By: Troy Evans
"The whole point of being alive is to evolve into the complete person you
were intended to be." Oprah Winfrey
The answer is, anyone who is not perfect and that absolutely includes me.
I have an extreme story. My history is uncommon and I’ve been a lot of places in my life that I wouldn’t wish on anyone.
From the standpoint of a speaker who is trying to help others affect change in their own lives, this can be a blessing and a curse. Obviously, for those who need to make some serious changes in their own lives, the parallel might be easily drawn. I am thankful each and every day for being able to touch the lives of those people.
On the other hand, there are many of us out there who are going through life each day without addiction, tragedy, financial struggles, etc. In fact, if someone was to ask us how we were doing, we would inevitably tell them that we were…wait for it…“fine.”
I am no longer addicted to drugs. I don’t rob banks either. I am an upstanding member of society. I make a good living. I have a family that loves me. There are millions of people in this world who would trade places with me in a heartbeat.
And yet, there is always room for improvement. To illustrate, let me give you this example.
I am not perfect. Let me tell you why that’s a problem in my life.
I’ve laid bare my entire history and I do that on a daily basis. That is my sales pitch when I’m trying to get myself hired. I tell people what a fantastically, diabolical, heart-breaking, dishonest, blight on society I was. Then, I turn around and ask them to enter into a business agreement with me and trust me with their deposit, to show up, show up sober, and not rob their audience once I get there.
Is that what they’re thinking? I know for a fact that it is sometimes. And so, in my mind, I’ve decided that the only way to counterbalance that is to be perfect. Perfectly on time, perfectly precise in my accounting, perfectly precise in my agreements, perfectly clear in my communication, perfectly open with references, and perfectly entertaining when I come to do an event.
I am hyper diligent at the expense of my sanity, my time with my family, and my own peace of mind. When I do make a mistake, which happens on occasion despite my best efforts, I crawl into my head and stay there poking around at all of the coulda, shoulda, wouldas that I can possibly find and don’t come out for a long, long time.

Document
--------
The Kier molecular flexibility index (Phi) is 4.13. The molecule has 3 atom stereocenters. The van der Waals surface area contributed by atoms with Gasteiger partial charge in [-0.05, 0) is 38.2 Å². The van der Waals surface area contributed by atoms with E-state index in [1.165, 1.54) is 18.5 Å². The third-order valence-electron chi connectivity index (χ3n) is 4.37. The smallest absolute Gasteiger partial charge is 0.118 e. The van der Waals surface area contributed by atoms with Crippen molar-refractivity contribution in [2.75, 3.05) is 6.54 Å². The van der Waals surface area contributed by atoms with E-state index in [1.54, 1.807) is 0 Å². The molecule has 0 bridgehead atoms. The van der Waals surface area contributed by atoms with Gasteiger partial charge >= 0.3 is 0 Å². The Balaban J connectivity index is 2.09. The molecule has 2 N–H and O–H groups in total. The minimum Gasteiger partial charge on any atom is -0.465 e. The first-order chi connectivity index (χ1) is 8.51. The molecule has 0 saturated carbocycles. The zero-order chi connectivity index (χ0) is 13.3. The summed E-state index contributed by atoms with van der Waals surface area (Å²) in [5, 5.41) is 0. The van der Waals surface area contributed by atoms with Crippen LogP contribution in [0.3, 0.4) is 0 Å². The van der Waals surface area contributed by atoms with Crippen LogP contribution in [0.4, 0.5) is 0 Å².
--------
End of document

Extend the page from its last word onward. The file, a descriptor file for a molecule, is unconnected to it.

As if that wasn’t enough of an issue, I believe that everyone else should be perfect as well. I went through a period of my life where my word meant nothing to anyone including myself. I continue to feel the stigma of that loss to this day. And yet, in this day and age, so many people fling their word around as something that is so inconsequential that it can be bartered and traded away for little more than an excuse for being late, playing the office blame shifting game, or telling “harmless” little white lies.
While I do believe that people should be more diligent in guarding their word, the problem arises when I become so hypersensitive to that environment that I forget that sometimes being late can truly be an unforeseeable, unintentional accident.
That is something that I am working on.
My point in sharing that is that I did not write this article to present myself as perfect or the end result of having “fixed” myself. There will always be change and there will always be things in my life that can be improved upon. The process and the path never end and they can serve far more than the large and daunting problems.
What I invite you to do is see the journey that is waiting for you in even the little things that you would like to improve. Make more money, spend more time with your friends, take a class in Spanish, cooking, comedic improvisation, whatever. There is always room for improvement and dead time beckons to the stagnant.
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